This module also provides managed transactions, with automatic commit or rollback. Below is a modified version of the above example, using Sqlite.transaction():

const express = require('express');
const Promise = require('bluebird');
const Sqlite = require('sqlite-pool');

const app = express();
const port = process.env.PORT || 3000;
const db = new Sqlite('./database.sqlite', { Promise, min: 2, max: 4 });

app.get('/post/:id', (req, res, next) => {
  return Promise.all([
    // This will acquire a database connection, and release it
    // once the returned Promise is resolved or rejected
    db.transaction((trx) => {
      let id = req.params.id;
      // This Promise chain will begin a transaction, and either
      // commit if successful or rollback if an error is thrown
      return trx.get('SELECT * FROM Post WHERE id = ?', id)
        .then((post) => {
          if (post === undefined) {
            throw new Error(`Post id ${id} not found`);
          }
          return trx.run('UPDATE Post SET views = views + 1 WHERE id = ?', id)
            .then(() => post);
        });
    }),
    // This query will run in a separate connection, outside of
    // the above transaction
    db.all('SELECT * FROM Category')
  ]).then(([post, categories]) => {
    res.render('post', { post, categories });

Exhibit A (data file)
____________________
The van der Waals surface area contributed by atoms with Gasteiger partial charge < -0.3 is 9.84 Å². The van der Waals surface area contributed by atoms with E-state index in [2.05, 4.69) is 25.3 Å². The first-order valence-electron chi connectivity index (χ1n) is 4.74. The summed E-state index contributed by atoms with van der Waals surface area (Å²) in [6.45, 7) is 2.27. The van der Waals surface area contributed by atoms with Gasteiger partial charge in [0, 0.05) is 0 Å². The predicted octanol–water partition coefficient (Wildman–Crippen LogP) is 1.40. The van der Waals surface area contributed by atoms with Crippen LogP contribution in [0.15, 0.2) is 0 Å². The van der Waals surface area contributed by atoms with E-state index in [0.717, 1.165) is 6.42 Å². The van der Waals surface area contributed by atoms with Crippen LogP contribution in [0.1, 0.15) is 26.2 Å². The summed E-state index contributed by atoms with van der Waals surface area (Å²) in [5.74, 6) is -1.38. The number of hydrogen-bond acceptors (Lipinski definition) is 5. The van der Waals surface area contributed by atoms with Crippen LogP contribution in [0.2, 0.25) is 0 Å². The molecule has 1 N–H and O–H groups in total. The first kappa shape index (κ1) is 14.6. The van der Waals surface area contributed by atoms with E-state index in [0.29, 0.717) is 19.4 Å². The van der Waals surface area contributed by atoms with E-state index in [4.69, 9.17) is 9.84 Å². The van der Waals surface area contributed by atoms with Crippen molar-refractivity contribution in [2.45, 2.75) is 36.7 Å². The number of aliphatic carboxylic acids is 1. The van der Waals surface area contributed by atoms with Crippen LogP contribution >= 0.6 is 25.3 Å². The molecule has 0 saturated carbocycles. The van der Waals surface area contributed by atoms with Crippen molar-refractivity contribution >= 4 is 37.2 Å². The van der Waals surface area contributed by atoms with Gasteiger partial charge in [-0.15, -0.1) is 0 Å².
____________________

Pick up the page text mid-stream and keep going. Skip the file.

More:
}).catch(next);
});

// Launch Node.js app
app.listen(port);

Migrations

This module comes with a lightweight migrations API that works with SQL-based migration files as the following example demonstrates:

migrations/001-initial-schema.sql
-- Up

CREATE TABLE Category (
  id   INTEGER PRIMARY KEY,
  name TEXT    NOT NULL
);

CREATE TABLE Post (
  id          INTEGER PRIMARY KEY,
  categoryId  INTEGER NOT NULL,
  title       TEXT    NOT NULL,
  views       NUMERIC NOT NULL DEFAULT 0,
  isPublished NUMERIC NOT NULL DEFAULT 0,
  CONSTRAINT Post_fk_categoryId FOREIGN KEY (categoryId)
    REFERENCES Category (id) ON UPDATE CASCADE ON DELETE CASCADE,
  CONSTRAINT Post_ck_isPublished CHECK (isPublished IN (0, 1))
);

INSERT INTO Category (id, name) VALUES (1, 'Business');
INSERT INTO Category (id, name) VALUES (2, 'Technology');

-- Down

DROP TABLE Post;
DROP TABLE Category;
migrations/002-missing-index.sql
-- Up
CREATE INDEX Post_ix_categoryId ON Post (categoryId);

-- Down
DROP INDEX Post_ix_categoryId;
app.js (Node.js/Express)
const express = require('express');
const Promise = require('bluebird');
const Sqlite = require('sqlite-pool');

const app = express();
const port = process.env.PORT || 3000;
const db = new Sqlite('./database.sqlite', { Promise });

app.use(/* app routes */);

Promise.resolve()
  // First, try to update the database schema to the latest version
  .then(() => db.migrate({
    force: 'last',                  // Default: false
    table: 'migrations',            // Default: 'migrations'
    migrationsPath: './migrations'  // Default: './migrations'
  }))
  .catch(err => console.error(err.stack))
  // Finally, launch Node.js app
  .finally(() => app.listen(port));

NOTE: For the development environment, while working on the database schema, you may want to set force: 'last' (default false) that will force the migration API to rollback and re-apply the latest migration over again each time when Node.js app launches.

References

License

The MIT License © 2017 Raymond Neilson. All rights reserved. Original work © 2015-2016 Kriasoft, LLC. All rights reserved.

Original library by Konstantin Tarkus (@koistya) and contributors